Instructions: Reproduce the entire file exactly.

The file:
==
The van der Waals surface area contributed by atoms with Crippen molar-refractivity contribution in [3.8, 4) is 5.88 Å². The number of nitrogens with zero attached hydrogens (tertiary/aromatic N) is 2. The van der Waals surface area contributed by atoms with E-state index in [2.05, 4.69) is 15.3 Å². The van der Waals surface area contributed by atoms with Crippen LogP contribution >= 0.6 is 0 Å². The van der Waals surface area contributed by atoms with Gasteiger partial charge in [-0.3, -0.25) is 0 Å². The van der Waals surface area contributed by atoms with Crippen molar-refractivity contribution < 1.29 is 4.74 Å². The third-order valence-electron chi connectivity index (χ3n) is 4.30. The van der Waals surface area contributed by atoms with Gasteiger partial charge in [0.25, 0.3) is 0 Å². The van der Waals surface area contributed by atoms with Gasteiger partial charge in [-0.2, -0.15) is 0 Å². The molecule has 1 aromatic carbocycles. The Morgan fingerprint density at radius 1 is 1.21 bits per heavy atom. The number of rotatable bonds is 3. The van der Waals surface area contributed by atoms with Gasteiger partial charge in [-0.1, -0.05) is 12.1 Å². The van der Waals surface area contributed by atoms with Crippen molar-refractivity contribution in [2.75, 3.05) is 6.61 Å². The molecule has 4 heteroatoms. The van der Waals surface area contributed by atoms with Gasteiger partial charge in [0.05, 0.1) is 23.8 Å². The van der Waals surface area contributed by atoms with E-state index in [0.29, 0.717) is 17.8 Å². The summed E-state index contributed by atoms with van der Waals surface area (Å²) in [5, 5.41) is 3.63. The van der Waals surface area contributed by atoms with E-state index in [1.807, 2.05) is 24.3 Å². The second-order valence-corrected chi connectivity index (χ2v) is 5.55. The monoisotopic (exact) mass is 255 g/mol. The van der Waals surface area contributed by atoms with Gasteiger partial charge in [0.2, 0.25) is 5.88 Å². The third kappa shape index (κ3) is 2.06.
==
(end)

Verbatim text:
The van der Waals surface area contributed by atoms with Crippen molar-refractivity contribution in [3.8, 4) is 5.88 Å². The number of nitrogens with zero attached hydrogens (tertiary/aromatic N) is 2. The van der Waals surface area contributed by atoms with E-state index in [2.05, 4.69) is 15.3 Å². The van der Waals surface area contributed by atoms with Crippen LogP contribution >= 0.6 is 0 Å². The van der Waals surface area contributed by atoms with Gasteiger partial charge in [-0.3, -0.25) is 0 Å². The van der Waals surface area contributed by atoms with Crippen molar-refractivity contribution < 1.29 is 4.74 Å². The third-order valence-electron chi connectivity index (χ3n) is 4.30. The van der Waals surface area contributed by atoms with Gasteiger partial charge in [0.25, 0.3) is 0 Å². The van der Waals surface area contributed by atoms with Gasteiger partial charge in [-0.2, -0.15) is 0 Å². The molecule has 1 aromatic carbocycles. The Morgan fingerprint density at radius 1 is 1.21 bits per heavy atom. The number of rotatable bonds is 3. The van der Waals surface area contributed by atoms with Gasteiger partial charge in [-0.1, -0.05) is 12.1 Å². The van der Waals surface area contributed by atoms with Crippen molar-refractivity contribution in [2.75, 3.05) is 6.61 Å². The molecule has 4 heteroatoms. The van der Waals surface area contributed by atoms with Gasteiger partial charge in [0.05, 0.1) is 23.8 Å². The van der Waals surface area contributed by atoms with E-state index in [0.29, 0.717) is 17.8 Å². The summed E-state index contributed by atoms with van der Waals surface area (Å²) in [5, 5.41) is 3.63. The van der Waals surface area contributed by atoms with E-state index in [1.807, 2.05) is 24.3 Å². The second-order valence-corrected chi connectivity index (χ2v) is 5.55. The monoisotopic (exact) mass is 255 g/mol. The van der Waals surface area contributed by atoms with Gasteiger partial charge in [0.2, 0.25) is 5.88 Å². The third kappa shape index (κ3) is 2.06.